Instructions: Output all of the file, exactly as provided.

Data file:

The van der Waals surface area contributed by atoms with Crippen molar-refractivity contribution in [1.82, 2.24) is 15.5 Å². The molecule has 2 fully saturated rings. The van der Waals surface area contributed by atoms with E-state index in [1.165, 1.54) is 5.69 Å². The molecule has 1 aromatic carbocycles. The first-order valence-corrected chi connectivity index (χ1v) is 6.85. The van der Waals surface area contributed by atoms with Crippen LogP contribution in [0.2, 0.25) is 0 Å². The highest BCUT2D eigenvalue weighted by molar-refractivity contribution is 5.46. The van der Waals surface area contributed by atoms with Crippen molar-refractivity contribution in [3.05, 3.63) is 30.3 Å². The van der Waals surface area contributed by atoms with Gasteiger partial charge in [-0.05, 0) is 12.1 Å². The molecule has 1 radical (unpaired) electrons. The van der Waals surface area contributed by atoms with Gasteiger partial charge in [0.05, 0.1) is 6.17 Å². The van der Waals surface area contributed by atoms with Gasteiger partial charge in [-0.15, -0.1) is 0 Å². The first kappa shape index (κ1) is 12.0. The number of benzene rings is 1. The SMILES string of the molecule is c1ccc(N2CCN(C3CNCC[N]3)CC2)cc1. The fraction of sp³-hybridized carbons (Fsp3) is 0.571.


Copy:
The van der Waals surface area contributed by atoms with Crippen molar-refractivity contribution in [1.82, 2.24) is 15.5 Å². The molecule has 2 fully saturated rings. The van der Waals surface area contributed by atoms with E-state index in [1.165, 1.54) is 5.69 Å². The molecule has 1 aromatic carbocycles. The first-order valence-corrected chi connectivity index (χ1v) is 6.85. The van der Waals surface area contributed by atoms with Crippen LogP contribution in [0.2, 0.25) is 0 Å². The highest BCUT2D eigenvalue weighted by molar-refractivity contribution is 5.46. The van der Waals surface area contributed by atoms with Crippen molar-refractivity contribution in [3.05, 3.63) is 30.3 Å². The van der Waals surface area contributed by atoms with Gasteiger partial charge in [-0.05, 0) is 12.1 Å². The molecule has 1 radical (unpaired) electrons. The van der Waals surface area contributed by atoms with Gasteiger partial charge in [0.05, 0.1) is 6.17 Å². The van der Waals surface area contributed by atoms with Gasteiger partial charge in [-0.15, -0.1) is 0 Å². The first kappa shape index (κ1) is 12.0. The number of benzene rings is 1. The SMILES string of the molecule is c1ccc(N2CCN(C3CNCC[N]3)CC2)cc1. The fraction of sp³-hybridized carbons (Fsp3) is 0.571.